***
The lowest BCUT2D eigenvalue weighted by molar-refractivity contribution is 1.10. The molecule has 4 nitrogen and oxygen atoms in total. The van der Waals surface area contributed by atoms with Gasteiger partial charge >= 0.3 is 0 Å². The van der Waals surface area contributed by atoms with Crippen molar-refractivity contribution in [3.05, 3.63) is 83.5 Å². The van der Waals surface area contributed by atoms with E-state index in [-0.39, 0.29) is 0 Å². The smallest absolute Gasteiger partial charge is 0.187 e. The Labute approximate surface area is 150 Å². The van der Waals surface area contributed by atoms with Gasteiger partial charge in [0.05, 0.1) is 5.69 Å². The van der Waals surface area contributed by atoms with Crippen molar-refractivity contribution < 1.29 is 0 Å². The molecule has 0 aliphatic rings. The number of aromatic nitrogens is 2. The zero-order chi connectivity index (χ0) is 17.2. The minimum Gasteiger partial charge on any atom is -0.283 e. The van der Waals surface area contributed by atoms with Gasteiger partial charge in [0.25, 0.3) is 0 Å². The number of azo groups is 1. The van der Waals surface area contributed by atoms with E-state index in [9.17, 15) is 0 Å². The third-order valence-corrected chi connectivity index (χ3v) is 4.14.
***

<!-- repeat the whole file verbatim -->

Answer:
The lowest BCUT2D eigenvalue weighted by molar-refractivity contribution is 1.10. The molecule has 4 nitrogen and oxygen atoms in total. The van der Waals surface area contributed by atoms with Gasteiger partial charge >= 0.3 is 0 Å². The van der Waals surface area contributed by atoms with Crippen molar-refractivity contribution in [3.05, 3.63) is 83.5 Å². The van der Waals surface area contributed by atoms with E-state index in [-0.39, 0.29) is 0 Å². The smallest absolute Gasteiger partial charge is 0.187 e. The Labute approximate surface area is 150 Å². The van der Waals surface area contributed by atoms with Gasteiger partial charge in [0.05, 0.1) is 5.69 Å². The van der Waals surface area contributed by atoms with Crippen molar-refractivity contribution < 1.29 is 0 Å². The molecule has 0 aliphatic rings. The number of aromatic nitrogens is 2. The zero-order chi connectivity index (χ0) is 17.2. The minimum Gasteiger partial charge on any atom is -0.283 e. The van der Waals surface area contributed by atoms with Gasteiger partial charge in [0.25, 0.3) is 0 Å². The number of azo groups is 1. The van der Waals surface area contributed by atoms with E-state index in [9.17, 15) is 0 Å². The third-order valence-corrected chi connectivity index (χ3v) is 4.14.